Tuesday, February 16, 2010

Maid Marian and walking into the past

Current work: Revisions, take two (weep)
Listening to: not today as everyone’s home and I’m working
Reading: Mary Nichols, The Summer House (enjoyed very much – good story, plus it was set in Norfolk and I could really hear the accents!)

Apologies for going AWOL yesterday (and thank you to those who sent me worried emails – I’m absolutely fine and - touch wood because I don’t want to tempt fate - no crises).

Had a lovely weekend which involved playing games, talking, laughing too much, eating way too much cake (scales yesterday were, ahem, a bit bad), baking, seeing my bestest family… and then yesterday was a research day in Essex, and by the time I got home the only thing I was capable of doing before flopping was downloading the photographs, labelling them and putting them in the right files.

Yesterday was very odd for me because it really was going back to the land of my forebears. As in four hundred years of Essex farmers (and yes, I can trace that back to the same three or four villages throughout). It was for the castles book, but it was strange to think that, every field we passed, my ancestors had probably ploughed it.

Anyway, here are some pictures. This is the church of St Mary in Little Dunmow.
My grandmother was christened here, just over a hundred years ago. Several hundred years before that, this building was the lady chapel of the local priory (which was the main reason for the trip, though I admit that I was delighted about this because of the genealogy connection). It’s locked, but the keyholder lives opposite, so we were able to go inside. This is where the original Dunmow Flitch chair and kneelers are kept.

This is the tomb of Matilda Fitzwalter. There are two stories about her – one involving King John and a poisoned bracelet, and one saying that she was Maid Marian. (I’ll be telling those in more detail in the book.)

And this is a clump of snowdrops in the churchyard. It was bitterly cold so we didn’t spend too long in the graveyard (and my grandmother is buried down the road in Great Dunmow in any case).

We also visited Stebbing, where a lot of my ancestors were christened, married and buried. It has the only stone screen in the country. Beautiful church, absolutely full of light. Again, it was strange to walk in the footsteps of my forebears.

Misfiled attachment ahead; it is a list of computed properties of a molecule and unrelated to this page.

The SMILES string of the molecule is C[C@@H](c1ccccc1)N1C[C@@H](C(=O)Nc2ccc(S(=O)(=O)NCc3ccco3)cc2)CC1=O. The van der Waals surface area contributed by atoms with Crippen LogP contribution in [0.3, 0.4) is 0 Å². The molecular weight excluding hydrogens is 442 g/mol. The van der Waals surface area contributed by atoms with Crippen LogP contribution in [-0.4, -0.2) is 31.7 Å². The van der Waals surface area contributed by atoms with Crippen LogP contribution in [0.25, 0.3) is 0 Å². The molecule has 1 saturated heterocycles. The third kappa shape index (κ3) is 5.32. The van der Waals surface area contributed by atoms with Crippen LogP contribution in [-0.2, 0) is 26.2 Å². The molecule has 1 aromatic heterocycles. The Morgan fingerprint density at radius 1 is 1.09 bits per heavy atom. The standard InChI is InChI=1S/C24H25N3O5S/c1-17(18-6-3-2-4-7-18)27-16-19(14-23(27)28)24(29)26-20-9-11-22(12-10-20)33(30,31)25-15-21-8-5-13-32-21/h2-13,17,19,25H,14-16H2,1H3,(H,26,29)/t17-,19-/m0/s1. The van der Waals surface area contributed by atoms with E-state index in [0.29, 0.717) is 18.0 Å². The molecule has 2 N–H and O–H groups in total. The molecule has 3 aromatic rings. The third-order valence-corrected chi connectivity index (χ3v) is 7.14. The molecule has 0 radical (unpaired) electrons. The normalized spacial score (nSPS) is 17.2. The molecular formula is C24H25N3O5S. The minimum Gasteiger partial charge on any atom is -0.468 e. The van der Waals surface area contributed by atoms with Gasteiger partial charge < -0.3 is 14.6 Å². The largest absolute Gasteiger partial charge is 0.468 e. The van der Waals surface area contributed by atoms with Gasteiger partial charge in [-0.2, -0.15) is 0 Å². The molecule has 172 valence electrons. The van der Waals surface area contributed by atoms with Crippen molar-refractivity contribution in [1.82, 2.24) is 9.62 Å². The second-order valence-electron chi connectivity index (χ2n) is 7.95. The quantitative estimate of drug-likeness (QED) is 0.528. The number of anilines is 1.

And we visited Pleshey, where unfortunately the church was locked and the keyholder wasn’t listed, but I was able to take a shot of this lovely Norman carving in the porch.

Plan for today: talk to my editor, then grit teeth and tackle second lot of revisions. I was so sure I’d got it right last time. But if it doesn’t show on the page to my editor, it’s going to disappoint my reader, so it needs to come out of my head and on to the page. (#43. You’d think I’d know how to do it by now, wouldn’t you?) Looks as if the troops are going to have to be a bit patient with me during half term, and I will get the work-life balance back in order again shortly.


carolwarham said...

Fascinating post. I so envy you being able to trace your forebear. We try to trace ours but for some reason I definitely come from a family on both sides that must have had some gypsy blood.

Nicola Cornick said...

What a fascinating church, Kate. I'll be looking forward to the book very much and the stories about Matilda. Like yours, my family on my mother's side came from one part of the country (Cambridgeshire) and didn't move from there for hundreds of years so can be traced back in the same villages for centuries. It gives you a real sense of being rooted somewhere, doesn't it.

Caroline Storer said...

Great photo's Kate. I love church's - they just scream history at you don't they? I live next to a church (we live in the old church house) and it goes back to the 10th C. Amazing to think of how many generations have passed over the threshold. Hugs on the 2nd lot of revisions. Hope they pan out for you. Caroline x

Jan Jones said...

Smiles on your nice day - (((hugs))) on the edits.

Carol Townend said...

Naughty! That Maid Marion teaser has really got me going...can't wait to hear the full story!
And I love the Norman carving.

Shirley Wells said...

Wow, lovely pics.

Glad you had a good (if tiring!) day and good luck with those revisions.

Sharon said...

I LOVE the snowdrops - the most beautiful of flowers (along with Lily Of The Valley). x

Kate Hardy said...

Carol - I was lucky in that a distant cousin had already done a lot of work and put it on the web. (I was able to fill in gaps for him, and was delighted to discover so much info - really helped me look up more information.)

Kate Hardy said...

Nicola - so you've discovered the fascination of parish records, then? :) And yes, it does give a sense of being rooted. My husband's family is all from this part of the world, and it's been very interesting researching his side.

Kate Hardy said...

Caroline - I love churches, and how fantastic that yours goes back to the 10th century! What I find fascinating is how the building changes over the years, too.

Thanks for the hugs on revisions. Much better for me than chocolate!!

Kate Hardy said...

Caroline - I love churches, and how fantastic that yours goes back to the 10th century! What I find fascinating is how the building changes over the years, too.

Thanks for the hugs on revisions. Much better for me than chocolate!!

Kate Hardy said...

Jan - thanks :)

Kate Hardy said...

Carol - I knew you'd like the Norman carving! (And I enjoyed your latest, btw.)

Kate Hardy said...

Sharon - ah, so you're a fan of white flowers, then? May I suggest tuberose? (Yeah, I've been researching fot the current book. And I have to make sure my research doesn't show there, so it can show here instead...)